13. On consideration of the submissions made on behalf of the parties the learned Judge first observed, that even assuming for the sake of argument that the police authorities could act on suspicion that a cognizable offence had been committed still then that condition precedent had not been fulfilled in the facts of the present case. The learned Judge further observed that the relationship between the parties showed that during the entire period of actual working, prior to the volteface on the part of the C.M.D.A and the State of West Bengal, there was no complaint of any kind whatsoever as to the nature of the work carried on by the petitioner. The learned Judge also observed that there was no proof of any kind whatsoever of any 'reason to suspect' on the part of the Police Officer for invoking the provisions of Section 157 of the Cri. P.C. to investigate into the case. The learned Judge concluded that the lodging of the information and the first information report were without jurisdiction and were liable to be quashed and accordingly quashed the same.
14. Mr. R. C, Deb appearing on behalf of the C.M.D.A. contended that the impugned judgment could not be sustained as the learned Judge erred in going into the merits of the cases of the the respective parties and concluding therefrom that no case was made out against the petitioner and quashing the investigation on that score. According to Mr. Deb, law is now well settled that a criminal investigation can be quashed only on two grounds, namely, (i) if the F.I.R. does not disclose any cognizable offence and (ii) if the investigation is mala fide. Since in the instant case no case of mala fide on the part of the investigation agency was made out and since the first information report clearly disclosed offences of cheating under Section 420 of the I.P.C. and of conspiracy the investigation could, not have been quashed, argued Mr. Deb. The learned Advocate General appearing for the State of West Bengal and its officers in the other appeal, supported the above contention of Mr. Deb.
15. Mr. Dipankar Ghose the learned Advocate appearing for the petitioner-respondent, in his usual fairness, submitted that he would confine his argument to the allegations made in the first information report and his endeavour would, be to show that the first information report did not disclose any cognizable offence entitling the investigating officer to investigate into the same. His further contention was that even if it was assumed, that the first information report disclosed an offence, such disclosure was only against a firm, and a firm could not be prosecuted for cheating and conspiracy, as one of the essential ingredients of those offences was mensrea.
16. In our considered view for the purpose of quashing a criminal investigation the merits of the cases of the respective parties on the allegations in a first information report cannot be gone into for, otherwise, the investigation which a Police Officer is legally entitled to carry on in respect of a cognizable offence would be an empty formality. The purpose of a criminal investigation is to find out the truth or otherwise of the allegations made in the first information report and consequently Courts have no jurisdiction or authority to enquire into the allegations made in the first information report for quashing the same. If on completion of the investigation a charge-sheet is submitted, a competent criminal Court may take cognizance of an offence if disclosed by the materials collected during investigation and it is only when cognizance is taken that the Court gets jurisdiction to decide on the merits of the cases of the respective parties. We cannot therefore at this stage go into the respective cases of the parties as made out in their affidavits and as detailed by us earlier and we will confine our attention to the allegations made in the first information report to find out whether the same discloses a cognizable offence entitling the Police to investigate into the same. It may be mentioned at this stage that the investigation in the instant case can be quashed on that ground alone as we do not find any case of mala fides made out against the investigating agency. Let us now therefore consider the allegations made in the first information report.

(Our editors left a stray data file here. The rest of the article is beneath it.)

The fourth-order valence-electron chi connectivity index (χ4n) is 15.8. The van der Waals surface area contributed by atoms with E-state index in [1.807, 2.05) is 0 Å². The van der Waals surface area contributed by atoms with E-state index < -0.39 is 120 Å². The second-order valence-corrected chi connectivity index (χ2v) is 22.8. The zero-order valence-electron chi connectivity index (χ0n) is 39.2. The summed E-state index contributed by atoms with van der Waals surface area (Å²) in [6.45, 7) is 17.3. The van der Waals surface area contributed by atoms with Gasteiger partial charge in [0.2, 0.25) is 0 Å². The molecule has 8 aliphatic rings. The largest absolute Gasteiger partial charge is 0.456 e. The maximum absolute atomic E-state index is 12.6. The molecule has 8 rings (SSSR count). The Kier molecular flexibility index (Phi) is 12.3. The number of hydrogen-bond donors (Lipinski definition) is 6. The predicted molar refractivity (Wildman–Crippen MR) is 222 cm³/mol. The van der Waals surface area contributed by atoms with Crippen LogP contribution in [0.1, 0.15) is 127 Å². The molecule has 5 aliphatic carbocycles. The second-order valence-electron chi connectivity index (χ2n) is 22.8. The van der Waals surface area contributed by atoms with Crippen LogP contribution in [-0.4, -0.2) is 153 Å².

17. The allegations made in the letter of Sri Venkataraman addressed to Sri Som which we have earlier quoted and which has been treated as the first information report are as under:-
(i) In December, 1979 C.M.D.A. invited applications from suitable construction firms who might be interested in undertaking a pilot study of the entire sewage system of Calcutta,
(ii) Amongst others, the firm responded to the said offer. (iii) the petitioner is the Managing Partner of the firm,
(iv) the firm claimed relevant experience based on some projects,
(v) the pilot study was assigned to the firm on the basis of the experience said to have been acquired by them at an agreed fee of Rs. 240 (?) lakhs.
(vi) pending execution of formal agreement a letter of intent was issued and some payment was made by C.M.D.A. to the firm,
(vii) the State Government had been given to understand that the firm had nothing whatsoever to do with the projects mentioned by them and the firm did not have any experience which Would qualify them for undertaking the said project-
(viii) it was a case of cheating.